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Chronic Obstructive Pulmonary Disease


What is COPD?
We often hear the term chronic obstructive pulmonary disease (COPD), without knowing that it is another, 'perhaps the worst' effect of smoking. Cigarette smoke irritates the lung, causing inflammation and gradually destroying it. The results of this destruction are the prevention of the normal air-flow into the bronchi and the patient to experience dyspnea. In the early stages, shortness of breath is small, but in the end it becomes unbearable and makes the patient unable to perform any activity, making his daily life difficult.

How is it diagnosed?
It is diagnosed with spirometry.

How the disease progresses ?
The disease may progress in two forms which often overlap.

The chronic bronchitis is the inflammation of the bronchi. Initially, the patient 'who is usually overweight' has a cough with sputum. Progressive dyspnoea and infections follow. The end result is respiratory failure accompanied by edematous limbs, cyanosis (blue skin color) and the patient needs a permanent supply of oxygen. Bronchodilator drugs can help the patient and relieve him of his symptoms, especially when the disease exacerbates.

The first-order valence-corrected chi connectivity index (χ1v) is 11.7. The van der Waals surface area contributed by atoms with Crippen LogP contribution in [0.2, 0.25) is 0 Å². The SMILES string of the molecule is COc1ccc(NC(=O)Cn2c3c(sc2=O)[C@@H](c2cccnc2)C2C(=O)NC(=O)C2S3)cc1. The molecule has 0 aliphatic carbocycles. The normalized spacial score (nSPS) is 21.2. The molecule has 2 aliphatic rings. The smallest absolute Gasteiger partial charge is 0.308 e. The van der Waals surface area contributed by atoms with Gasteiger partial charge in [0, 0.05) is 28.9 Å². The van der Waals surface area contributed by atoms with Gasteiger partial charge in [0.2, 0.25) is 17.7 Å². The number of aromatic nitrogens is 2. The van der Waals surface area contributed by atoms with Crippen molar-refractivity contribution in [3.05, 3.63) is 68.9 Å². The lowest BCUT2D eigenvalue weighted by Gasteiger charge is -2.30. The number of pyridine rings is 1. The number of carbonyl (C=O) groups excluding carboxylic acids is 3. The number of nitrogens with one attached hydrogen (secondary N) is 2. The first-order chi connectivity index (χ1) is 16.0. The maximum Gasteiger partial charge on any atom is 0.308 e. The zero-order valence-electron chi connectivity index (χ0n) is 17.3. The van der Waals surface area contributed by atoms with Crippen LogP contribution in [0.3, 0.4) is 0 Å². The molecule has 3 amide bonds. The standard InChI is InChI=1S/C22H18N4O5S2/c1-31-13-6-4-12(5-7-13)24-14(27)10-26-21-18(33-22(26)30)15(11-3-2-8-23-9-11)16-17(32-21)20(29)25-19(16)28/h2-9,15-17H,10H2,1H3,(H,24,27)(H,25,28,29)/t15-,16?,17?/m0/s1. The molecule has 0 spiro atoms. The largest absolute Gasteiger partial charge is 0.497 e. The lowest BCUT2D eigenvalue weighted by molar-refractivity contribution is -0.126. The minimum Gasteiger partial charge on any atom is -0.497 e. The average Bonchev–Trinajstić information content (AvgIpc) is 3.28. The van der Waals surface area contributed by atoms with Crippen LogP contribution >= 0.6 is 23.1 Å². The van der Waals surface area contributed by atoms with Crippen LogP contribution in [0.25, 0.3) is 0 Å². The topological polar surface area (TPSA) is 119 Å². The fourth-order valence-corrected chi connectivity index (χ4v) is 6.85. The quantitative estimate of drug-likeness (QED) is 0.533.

The Emphysema begins with the destruction of the alveoli. Alveoli are responsible for the intake of atmospheric oxygen and the elimination of carbon dioxide produced in our body by combustion. This destruction leads to the creation of permanent lesions in the lung tissue. Then the patient has more dyspnea associated with weight loss. Medication in this case is mostly ineffective as patients experiencing the disease remain practically "helpless". 


Early diagnosis of COPD and cessation of smoking when the disease is at an early stage is of major importance and smokers should understand that it is not "normal" to have dyspnoea because they smoke. This feeling of "justified" dyspnea should be the reason for a visit to the pulmonologist.